These communications seem aimed at portraying an actual Islamicisation of Chechnya on the ground. Kadyrov has enforced the spread of religious schools, introduced head garments for girls and young women in school and university, and he has restricted the sale of alcohol in the republic. In many ways, Chechnya now rivals Muslim-majority countries in its adoption of aspects of Sharia law.

'Declare your jihad against the 12 enemies you cannot see: egoism, doubt, greed [etc.]' From Ramzan Kadyrov's Instagram. 'Declare your jihad against the 12 enemies you cannot see: egoism, doubt, greed [etc.]' From Ramzan Kadyrov's Instagram.Asserting life in Chechnya as 'Islamic' hints at Kadyrov’s continued obsession with combating his Salafist enemies in the North Caucasus. Kadyrov can show that he has been more successful than them in 'Islamisising'  Chechnya. Kadyrov's implication is that he, as a leader, derives his guidance from God.

In 2007, journalist Andrei Smirnov recounted the events of the day Kadyrov was appointed as leader: instead of staying in his home village of Tsentoroi to meet with Russian officials who had come to congratulate him, Kadyrov instead visited the tombs (ziyarts) of important religious figures in Chechen history. It was a symbolic act that positioned Kadyrov as the disciple and heir to those leaders – a concept central to Kadyrov’s struggle for succession. It also indicated the nature of Kadyrov’s future political career as a competition for sacred authority in politics.

A sublimated war

Sport also plays a large role in creating a sense of national identity. Kadyrov keenly supports Chechen athletes online, pushing for more sporting facilities in Chechnya.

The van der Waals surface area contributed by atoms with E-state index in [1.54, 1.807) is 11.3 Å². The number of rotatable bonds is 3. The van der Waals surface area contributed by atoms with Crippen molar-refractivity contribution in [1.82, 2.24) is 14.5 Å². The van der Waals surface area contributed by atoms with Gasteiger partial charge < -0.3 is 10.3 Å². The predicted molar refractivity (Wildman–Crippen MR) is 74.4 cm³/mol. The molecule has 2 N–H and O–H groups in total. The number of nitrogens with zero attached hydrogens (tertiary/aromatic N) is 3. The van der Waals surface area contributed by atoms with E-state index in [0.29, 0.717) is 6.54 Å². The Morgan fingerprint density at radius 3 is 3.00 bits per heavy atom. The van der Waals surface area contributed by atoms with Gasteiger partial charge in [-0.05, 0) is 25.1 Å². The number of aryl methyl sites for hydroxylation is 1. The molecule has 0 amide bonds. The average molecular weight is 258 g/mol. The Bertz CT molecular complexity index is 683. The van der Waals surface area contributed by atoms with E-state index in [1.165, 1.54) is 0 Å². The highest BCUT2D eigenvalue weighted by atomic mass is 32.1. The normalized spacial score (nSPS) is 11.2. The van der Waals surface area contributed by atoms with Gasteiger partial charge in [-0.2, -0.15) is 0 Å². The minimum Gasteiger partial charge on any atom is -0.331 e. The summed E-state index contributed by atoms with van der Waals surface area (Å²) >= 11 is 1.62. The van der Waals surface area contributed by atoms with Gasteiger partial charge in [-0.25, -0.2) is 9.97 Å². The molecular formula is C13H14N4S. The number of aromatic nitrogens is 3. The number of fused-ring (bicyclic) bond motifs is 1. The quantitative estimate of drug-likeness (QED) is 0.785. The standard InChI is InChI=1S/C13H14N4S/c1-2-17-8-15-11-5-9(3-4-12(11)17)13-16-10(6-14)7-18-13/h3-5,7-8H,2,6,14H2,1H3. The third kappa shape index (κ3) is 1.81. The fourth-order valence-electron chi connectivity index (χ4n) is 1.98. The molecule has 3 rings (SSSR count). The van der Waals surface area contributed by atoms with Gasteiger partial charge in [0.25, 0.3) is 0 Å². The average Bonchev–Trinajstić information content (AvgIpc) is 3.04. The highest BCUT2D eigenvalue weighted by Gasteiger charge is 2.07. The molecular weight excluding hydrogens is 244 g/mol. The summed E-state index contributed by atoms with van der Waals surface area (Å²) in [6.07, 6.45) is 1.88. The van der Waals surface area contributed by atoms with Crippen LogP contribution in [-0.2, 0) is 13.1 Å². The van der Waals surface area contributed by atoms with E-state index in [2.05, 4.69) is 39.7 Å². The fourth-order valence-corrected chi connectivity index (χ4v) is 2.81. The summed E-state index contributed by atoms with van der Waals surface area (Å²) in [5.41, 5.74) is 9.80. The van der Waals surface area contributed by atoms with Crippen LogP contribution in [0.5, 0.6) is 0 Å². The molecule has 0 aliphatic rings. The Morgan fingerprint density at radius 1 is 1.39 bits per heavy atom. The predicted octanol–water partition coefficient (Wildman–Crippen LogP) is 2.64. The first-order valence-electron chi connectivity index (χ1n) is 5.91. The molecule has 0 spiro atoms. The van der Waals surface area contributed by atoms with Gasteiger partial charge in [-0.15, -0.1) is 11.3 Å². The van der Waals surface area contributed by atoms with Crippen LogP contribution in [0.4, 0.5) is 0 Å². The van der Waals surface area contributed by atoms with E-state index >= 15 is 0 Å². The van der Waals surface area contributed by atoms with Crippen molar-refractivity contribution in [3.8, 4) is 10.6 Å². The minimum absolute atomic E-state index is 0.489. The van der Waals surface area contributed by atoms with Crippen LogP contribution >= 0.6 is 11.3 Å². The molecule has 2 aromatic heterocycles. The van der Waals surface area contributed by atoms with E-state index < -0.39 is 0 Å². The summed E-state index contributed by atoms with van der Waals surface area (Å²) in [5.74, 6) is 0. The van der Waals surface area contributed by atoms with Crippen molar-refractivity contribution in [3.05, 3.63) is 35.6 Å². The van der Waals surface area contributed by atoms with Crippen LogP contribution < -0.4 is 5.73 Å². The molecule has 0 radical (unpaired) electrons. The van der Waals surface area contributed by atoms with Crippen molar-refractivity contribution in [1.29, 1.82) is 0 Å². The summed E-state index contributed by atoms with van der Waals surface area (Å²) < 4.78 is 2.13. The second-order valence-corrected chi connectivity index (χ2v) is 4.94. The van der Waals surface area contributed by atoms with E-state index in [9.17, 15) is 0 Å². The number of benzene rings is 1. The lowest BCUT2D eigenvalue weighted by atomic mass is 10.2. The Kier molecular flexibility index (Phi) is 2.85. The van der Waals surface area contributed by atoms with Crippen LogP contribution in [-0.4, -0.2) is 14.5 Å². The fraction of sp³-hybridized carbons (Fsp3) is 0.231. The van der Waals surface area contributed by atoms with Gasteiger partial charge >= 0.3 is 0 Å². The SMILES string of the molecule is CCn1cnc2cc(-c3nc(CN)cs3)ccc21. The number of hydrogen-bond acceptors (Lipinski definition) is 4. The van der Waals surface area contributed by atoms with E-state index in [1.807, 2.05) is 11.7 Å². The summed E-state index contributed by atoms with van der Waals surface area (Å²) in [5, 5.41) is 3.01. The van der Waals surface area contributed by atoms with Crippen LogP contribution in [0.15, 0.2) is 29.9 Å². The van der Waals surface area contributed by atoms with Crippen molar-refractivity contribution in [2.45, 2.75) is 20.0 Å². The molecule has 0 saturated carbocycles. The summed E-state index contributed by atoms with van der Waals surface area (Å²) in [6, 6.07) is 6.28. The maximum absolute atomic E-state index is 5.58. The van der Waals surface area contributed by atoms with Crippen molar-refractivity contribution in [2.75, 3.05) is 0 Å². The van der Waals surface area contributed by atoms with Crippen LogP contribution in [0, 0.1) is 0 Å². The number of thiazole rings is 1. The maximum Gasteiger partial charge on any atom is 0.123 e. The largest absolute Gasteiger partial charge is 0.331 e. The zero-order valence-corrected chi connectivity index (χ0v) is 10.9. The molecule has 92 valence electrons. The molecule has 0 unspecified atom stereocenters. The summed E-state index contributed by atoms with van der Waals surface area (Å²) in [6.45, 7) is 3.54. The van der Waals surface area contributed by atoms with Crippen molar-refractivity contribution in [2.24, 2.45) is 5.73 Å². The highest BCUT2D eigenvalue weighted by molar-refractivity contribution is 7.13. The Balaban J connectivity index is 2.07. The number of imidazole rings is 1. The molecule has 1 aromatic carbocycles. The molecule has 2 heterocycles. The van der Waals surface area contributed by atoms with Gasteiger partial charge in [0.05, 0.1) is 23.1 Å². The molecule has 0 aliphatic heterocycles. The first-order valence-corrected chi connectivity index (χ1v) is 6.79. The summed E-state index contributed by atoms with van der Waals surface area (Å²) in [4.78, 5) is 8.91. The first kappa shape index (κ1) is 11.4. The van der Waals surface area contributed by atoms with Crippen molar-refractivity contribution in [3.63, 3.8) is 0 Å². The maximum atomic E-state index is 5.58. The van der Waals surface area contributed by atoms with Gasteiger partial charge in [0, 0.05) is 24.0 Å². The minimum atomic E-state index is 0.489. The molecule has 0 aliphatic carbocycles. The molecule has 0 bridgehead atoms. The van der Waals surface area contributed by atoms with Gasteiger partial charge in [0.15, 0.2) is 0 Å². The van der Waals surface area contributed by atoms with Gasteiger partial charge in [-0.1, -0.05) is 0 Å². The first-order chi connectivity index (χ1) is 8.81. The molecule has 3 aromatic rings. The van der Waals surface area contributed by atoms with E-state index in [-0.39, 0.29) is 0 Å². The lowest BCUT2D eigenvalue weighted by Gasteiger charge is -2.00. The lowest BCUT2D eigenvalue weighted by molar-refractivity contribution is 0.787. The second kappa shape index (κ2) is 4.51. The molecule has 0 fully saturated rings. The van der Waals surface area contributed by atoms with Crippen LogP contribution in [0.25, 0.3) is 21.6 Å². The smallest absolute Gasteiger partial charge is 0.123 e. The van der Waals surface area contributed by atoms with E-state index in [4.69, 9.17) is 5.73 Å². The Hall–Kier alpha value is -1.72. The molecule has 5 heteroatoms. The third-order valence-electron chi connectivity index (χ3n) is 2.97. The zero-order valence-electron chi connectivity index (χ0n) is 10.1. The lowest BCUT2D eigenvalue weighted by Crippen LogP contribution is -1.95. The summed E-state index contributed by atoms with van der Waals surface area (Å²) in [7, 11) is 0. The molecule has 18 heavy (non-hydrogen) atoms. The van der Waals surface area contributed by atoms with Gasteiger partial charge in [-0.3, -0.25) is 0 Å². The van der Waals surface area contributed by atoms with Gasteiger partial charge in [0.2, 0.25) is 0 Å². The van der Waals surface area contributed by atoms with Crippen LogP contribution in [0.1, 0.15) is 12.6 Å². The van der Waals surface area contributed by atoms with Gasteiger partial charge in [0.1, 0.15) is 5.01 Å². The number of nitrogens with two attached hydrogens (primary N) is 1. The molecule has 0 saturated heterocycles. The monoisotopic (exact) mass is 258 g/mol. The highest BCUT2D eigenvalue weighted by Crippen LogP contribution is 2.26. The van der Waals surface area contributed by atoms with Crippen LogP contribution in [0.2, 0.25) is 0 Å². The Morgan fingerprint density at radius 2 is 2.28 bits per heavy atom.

The promotion of sport on Instagram allows Chechens to support a broader national order beyond the authorities and regime. Chechnya’s competitiveness and the victories of Chechen athletes are important in their ability to reinforce a positive image of Kadyrov’s rule. It is an articulation of success when other sources of legitimacy – such as democracy – are absent. As during the Cold War, sport becomes a display of the superiority of the political system that produces the athletes.

On Instagram, Kadyrov encourages seeing the Russian state as the vehicle for Chechen victories internationally. The concept becomes part of a larger, Russian ideological framework in which the Russian state uses Chechens in a sublimated war internationally. Such valourising of Chechen male bodies might be politically advantageous for Kadyrov, but it is also fraught with historical problems. 

As recently as the 1990s, Chechnya was the site of two devastating wars in which tens of thousands of Chechens were killed by the Russian army. In November 1999, Russia declared all Chechen males between the ages of 10 and 60 to be potential fighters.

Today, the disaporan Chechen population of Russia – and Chechen males in particular – are criminalized – harassed by police, often detained and beaten. Kadyrov's offer of an occasion to celebrate the Russian state is an attempt to change that relationship.

Sport, piety, Putin: Ramzan Kadyrov at Russia Day celebrations in Grozny, 2014. Photo (c) Said Tsarnaev / VisualRIAN Sport, piety, Putin: Ramzan Kadyrov at Russia Day celebrations in Grozny, 2014. Photo (c) Said Tsarnaev / VisualRIAN